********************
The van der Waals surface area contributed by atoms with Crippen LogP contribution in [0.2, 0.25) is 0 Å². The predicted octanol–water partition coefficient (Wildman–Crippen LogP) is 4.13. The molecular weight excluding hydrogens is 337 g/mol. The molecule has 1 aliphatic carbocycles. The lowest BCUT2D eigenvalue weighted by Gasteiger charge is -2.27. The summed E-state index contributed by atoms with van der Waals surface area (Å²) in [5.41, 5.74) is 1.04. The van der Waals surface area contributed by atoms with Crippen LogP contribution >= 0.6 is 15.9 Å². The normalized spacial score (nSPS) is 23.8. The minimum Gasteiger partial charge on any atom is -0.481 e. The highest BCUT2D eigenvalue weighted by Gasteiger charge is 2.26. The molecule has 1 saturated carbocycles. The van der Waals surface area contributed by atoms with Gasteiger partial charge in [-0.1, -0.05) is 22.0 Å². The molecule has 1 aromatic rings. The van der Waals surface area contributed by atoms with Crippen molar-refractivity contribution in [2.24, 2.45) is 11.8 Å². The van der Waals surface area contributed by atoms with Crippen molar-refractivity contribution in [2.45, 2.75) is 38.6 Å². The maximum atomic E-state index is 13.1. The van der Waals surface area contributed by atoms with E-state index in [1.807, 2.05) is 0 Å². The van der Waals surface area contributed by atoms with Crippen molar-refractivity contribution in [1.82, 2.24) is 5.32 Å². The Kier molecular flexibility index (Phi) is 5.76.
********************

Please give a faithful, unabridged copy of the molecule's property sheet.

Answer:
The van der Waals surface area contributed by atoms with Crippen LogP contribution in [0.2, 0.25) is 0 Å². The predicted octanol–water partition coefficient (Wildman–Crippen LogP) is 4.13. The molecular weight excluding hydrogens is 337 g/mol. The molecule has 1 aliphatic carbocycles. The lowest BCUT2D eigenvalue weighted by Gasteiger charge is -2.27. The summed E-state index contributed by atoms with van der Waals surface area (Å²) in [5.41, 5.74) is 1.04. The van der Waals surface area contributed by atoms with Crippen LogP contribution >= 0.6 is 15.9 Å². The normalized spacial score (nSPS) is 23.8. The minimum Gasteiger partial charge on any atom is -0.481 e. The highest BCUT2D eigenvalue weighted by Gasteiger charge is 2.26. The molecule has 1 saturated carbocycles. The van der Waals surface area contributed by atoms with Gasteiger partial charge in [-0.1, -0.05) is 22.0 Å². The molecule has 1 aromatic rings. The van der Waals surface area contributed by atoms with Crippen molar-refractivity contribution in [2.24, 2.45) is 11.8 Å². The van der Waals surface area contributed by atoms with Crippen molar-refractivity contribution in [2.45, 2.75) is 38.6 Å². The maximum atomic E-state index is 13.1. The van der Waals surface area contributed by atoms with E-state index in [1.807, 2.05) is 0 Å². The van der Waals surface area contributed by atoms with Crippen molar-refractivity contribution in [1.82, 2.24) is 5.32 Å². The Kier molecular flexibility index (Phi) is 5.76.